Merkel cell carcinoma has a higher post-treatment recurrence rate than other skin cancers
Patients treated for Merkel cell carcinoma (MCC) face a five-year recurrence rate of 40% -; significantly higher than the recurrence rates of melanoma and other skin cancers, according to a study published today in JAMA Dermatology.
Moreover, in the study cohort of more than 600 patients, 95% of MCC recurrences occurred within the first three years, suggesting that surveillance efforts should be focused on this period, the authors wrote. .
“Merkel cell cancer is a life-changing diagnosis. It can be time-consuming, expensive and exhausting to undergo clinic visits, imaging studies and blood tests. We now have data on intervals of time and the stages of cancer that deserve greater or lesser intensity of surveillance,” said Dr. Aubriana McEvoy, who led the research while at the University of Washington Medical School. She is currently a dermatology resident at Washington University in St. Louis.
Merkel cell cancer is a rare and aggressive skin cancer that is more often fatal than invasive melanoma and basal and squamous cell carcinomas. Merkel cell carcinoma is made up of cells that look a lot like “Merkel” cells which are a key part of the epidermis, the outer layer of the skin. Normal Merkel cells communicate touch-related information such as pressure and texture to the brain.
This study included 618 patients (37% women) whose age ranged from 11 to 98 years and whose median age was 69 years. In this cohort, the initial treatment (surgery, radiotherapy and systemic therapy) had a median duration of 90 days.
The authors sought to characterize the risk of post-treatment recurrence of MCC diagnosed at the pathological (listed below) and clinical stages. The risk of recurrence at one year was:
- 11% among patients diagnosed with stage I disease
- 33% among patients diagnosed with stage IIA/IIB disease
- 30% among patients diagnosed with stage IIIA disease
- 45% among patients diagnosed with stage IIIB disease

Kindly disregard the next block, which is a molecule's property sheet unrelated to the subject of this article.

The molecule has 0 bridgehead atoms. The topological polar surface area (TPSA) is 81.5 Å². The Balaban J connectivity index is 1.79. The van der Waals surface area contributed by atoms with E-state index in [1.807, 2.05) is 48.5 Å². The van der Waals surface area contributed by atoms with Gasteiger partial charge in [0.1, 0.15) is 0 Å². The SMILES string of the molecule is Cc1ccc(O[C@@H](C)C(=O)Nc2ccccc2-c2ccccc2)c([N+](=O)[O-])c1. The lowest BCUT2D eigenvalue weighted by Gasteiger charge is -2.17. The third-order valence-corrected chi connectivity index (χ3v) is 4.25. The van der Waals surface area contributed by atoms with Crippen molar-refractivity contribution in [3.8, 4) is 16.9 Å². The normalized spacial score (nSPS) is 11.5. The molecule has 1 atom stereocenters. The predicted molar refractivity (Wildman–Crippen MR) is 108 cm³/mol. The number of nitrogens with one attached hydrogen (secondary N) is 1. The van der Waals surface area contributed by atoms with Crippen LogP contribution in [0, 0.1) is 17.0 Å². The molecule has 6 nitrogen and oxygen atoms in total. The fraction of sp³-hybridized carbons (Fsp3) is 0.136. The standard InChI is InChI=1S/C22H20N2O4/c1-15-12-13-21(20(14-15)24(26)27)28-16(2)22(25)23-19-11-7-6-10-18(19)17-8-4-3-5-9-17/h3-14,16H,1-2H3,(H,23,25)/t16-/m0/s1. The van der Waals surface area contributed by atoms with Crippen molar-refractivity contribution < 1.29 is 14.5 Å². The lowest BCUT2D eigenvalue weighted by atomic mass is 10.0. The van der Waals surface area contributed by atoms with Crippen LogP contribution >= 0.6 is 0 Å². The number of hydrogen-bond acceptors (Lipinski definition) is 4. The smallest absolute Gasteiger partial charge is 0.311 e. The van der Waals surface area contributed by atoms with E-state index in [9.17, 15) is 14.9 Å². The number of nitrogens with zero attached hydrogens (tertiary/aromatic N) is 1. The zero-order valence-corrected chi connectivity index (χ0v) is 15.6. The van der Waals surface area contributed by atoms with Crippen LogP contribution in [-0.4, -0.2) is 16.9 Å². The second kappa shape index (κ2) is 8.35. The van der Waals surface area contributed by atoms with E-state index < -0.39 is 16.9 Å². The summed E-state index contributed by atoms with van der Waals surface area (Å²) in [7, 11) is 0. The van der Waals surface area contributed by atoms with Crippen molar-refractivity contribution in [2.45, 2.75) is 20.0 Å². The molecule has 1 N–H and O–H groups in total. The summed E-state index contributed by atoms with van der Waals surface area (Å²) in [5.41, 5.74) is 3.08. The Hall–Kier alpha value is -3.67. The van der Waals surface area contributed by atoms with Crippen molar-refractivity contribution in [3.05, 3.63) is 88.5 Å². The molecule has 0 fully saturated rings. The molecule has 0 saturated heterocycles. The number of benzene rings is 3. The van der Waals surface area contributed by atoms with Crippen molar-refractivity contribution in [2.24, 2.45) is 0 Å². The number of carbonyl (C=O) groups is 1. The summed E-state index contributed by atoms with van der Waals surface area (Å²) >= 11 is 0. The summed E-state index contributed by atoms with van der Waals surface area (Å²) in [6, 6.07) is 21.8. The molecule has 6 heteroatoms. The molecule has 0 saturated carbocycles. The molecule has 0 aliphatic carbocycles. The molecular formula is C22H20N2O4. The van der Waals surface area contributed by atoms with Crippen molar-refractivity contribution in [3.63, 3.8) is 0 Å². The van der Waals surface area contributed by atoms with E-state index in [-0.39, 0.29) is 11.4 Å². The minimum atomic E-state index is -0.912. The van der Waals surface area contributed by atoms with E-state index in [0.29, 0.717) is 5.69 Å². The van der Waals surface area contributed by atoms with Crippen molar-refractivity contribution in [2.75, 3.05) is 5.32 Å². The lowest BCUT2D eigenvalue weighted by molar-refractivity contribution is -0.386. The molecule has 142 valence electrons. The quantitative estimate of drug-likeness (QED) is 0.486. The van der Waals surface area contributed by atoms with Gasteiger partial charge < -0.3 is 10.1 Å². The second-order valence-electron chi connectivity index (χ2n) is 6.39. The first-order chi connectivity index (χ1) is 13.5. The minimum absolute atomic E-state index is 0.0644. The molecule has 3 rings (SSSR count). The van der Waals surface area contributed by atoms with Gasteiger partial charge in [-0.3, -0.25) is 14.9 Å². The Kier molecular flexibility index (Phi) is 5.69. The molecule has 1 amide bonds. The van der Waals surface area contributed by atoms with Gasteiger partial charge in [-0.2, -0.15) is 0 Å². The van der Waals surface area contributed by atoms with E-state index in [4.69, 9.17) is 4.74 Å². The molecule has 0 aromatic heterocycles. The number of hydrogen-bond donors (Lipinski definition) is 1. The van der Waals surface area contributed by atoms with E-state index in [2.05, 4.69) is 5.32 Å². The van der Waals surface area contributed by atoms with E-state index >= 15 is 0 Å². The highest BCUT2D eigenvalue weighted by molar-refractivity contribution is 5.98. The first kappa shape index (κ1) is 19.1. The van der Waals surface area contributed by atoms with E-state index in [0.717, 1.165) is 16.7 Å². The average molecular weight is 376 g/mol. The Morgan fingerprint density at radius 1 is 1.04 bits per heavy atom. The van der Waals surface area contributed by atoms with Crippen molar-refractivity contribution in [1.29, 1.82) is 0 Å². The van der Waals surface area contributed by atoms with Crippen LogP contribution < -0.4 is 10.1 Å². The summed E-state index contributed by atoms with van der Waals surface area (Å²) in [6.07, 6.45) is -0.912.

- 58% among patients diagnosed with stage IV disease
The researchers found four factors associated with a higher risk of recurrence: older age, male gender, immunosuppression, and a known primary lesion amid clinically detectable lymph node disease.
As expected, the survival of the patients in the cohort strongly depended on the stage of the cancer at the time of diagnosis: the MCC-specific survival rate five years after treatment was 95% for patients diagnosed at stage I compared to 41% for patients diagnosed at stage IV.
MCC survival “is a more accurate measure of disease risk than overall survival,” the authors wrote, because patients, with a median age of 70 at diagnosis, are at “considerable” risk of death from conditions unrelated to cancer. Again, stage at diagnosis was associated with a significant difference: 90% of deaths in patients with stage IV disease were attributed to MCC, whereas only 57% of deaths in patients diagnosed at stage I were attributed to disease.
It’s a hard cancer to beat because it comes back; after optimal treatment in nearly half of patients. We want to help patients determine the remaining risk of recurrence they have at different times after diagnosis.”
Dr. Paul Nghiem, Chair of Dermatology, UW School of Medicine
He is the lead author of the study and a Merkel cell cancer expert.
He added that the UW database is probably the most comprehensive in the world for MCC case therapies and outcomes.
“These are all patients who have been followed meticulously to find out why they are doing well or not well. The size of the dataset has allowed us to see patterns more clearly, and we need data to optimize decision-making. decision,” Nghiem said. noted.
The incidence of MCC in the United States is low compared to other skin cancers, but it is also on a steep upward trajectory because the disease is closely associated with age. Around 3,200 cases will be diagnosed this year, according to a 2018 study by Nghiem and colleagues.
In contrast, approximately 100,000 new melanomas will be diagnosed this year. Basal cell carcinoma is much more common, with 3.6 million cases diagnosed each year, and squamous cell carcinoma has 1.8 million new cases per year, according to the Skin Cancer Foundation.
Each of these cancers has a significantly lower post-treatment recurrence rate than MCC, the authors noted: melanoma 19%, squamous cells 5-9%, basal cells 1-2%.